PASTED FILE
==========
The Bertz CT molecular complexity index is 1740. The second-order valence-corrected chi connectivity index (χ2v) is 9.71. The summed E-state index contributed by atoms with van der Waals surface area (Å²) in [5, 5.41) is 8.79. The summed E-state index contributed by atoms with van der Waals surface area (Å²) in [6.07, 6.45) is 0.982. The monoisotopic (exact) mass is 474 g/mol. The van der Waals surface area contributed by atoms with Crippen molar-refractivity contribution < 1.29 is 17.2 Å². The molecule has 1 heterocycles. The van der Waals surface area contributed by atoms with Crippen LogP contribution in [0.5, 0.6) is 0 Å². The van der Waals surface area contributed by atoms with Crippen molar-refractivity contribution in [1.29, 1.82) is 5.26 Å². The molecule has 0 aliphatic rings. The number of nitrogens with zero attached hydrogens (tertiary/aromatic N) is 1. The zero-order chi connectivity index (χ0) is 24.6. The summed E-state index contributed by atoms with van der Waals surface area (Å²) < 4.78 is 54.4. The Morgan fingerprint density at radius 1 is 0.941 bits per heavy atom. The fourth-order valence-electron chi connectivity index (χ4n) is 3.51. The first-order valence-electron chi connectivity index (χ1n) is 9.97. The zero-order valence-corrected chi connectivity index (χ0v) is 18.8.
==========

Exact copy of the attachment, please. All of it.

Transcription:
The Bertz CT molecular complexity index is 1740. The second-order valence-corrected chi connectivity index (χ2v) is 9.71. The summed E-state index contributed by atoms with van der Waals surface area (Å²) in [5, 5.41) is 8.79. The summed E-state index contributed by atoms with van der Waals surface area (Å²) in [6.07, 6.45) is 0.982. The monoisotopic (exact) mass is 474 g/mol. The van der Waals surface area contributed by atoms with Crippen molar-refractivity contribution < 1.29 is 17.2 Å². The molecule has 1 heterocycles. The van der Waals surface area contributed by atoms with Crippen LogP contribution in [0.5, 0.6) is 0 Å². The van der Waals surface area contributed by atoms with Crippen molar-refractivity contribution in [1.29, 1.82) is 5.26 Å². The molecule has 0 aliphatic rings. The number of nitrogens with zero attached hydrogens (tertiary/aromatic N) is 1. The zero-order chi connectivity index (χ0) is 24.6. The summed E-state index contributed by atoms with van der Waals surface area (Å²) < 4.78 is 54.4. The Morgan fingerprint density at radius 1 is 0.941 bits per heavy atom. The fourth-order valence-electron chi connectivity index (χ4n) is 3.51. The first-order valence-electron chi connectivity index (χ1n) is 9.97. The zero-order valence-corrected chi connectivity index (χ0v) is 18.8.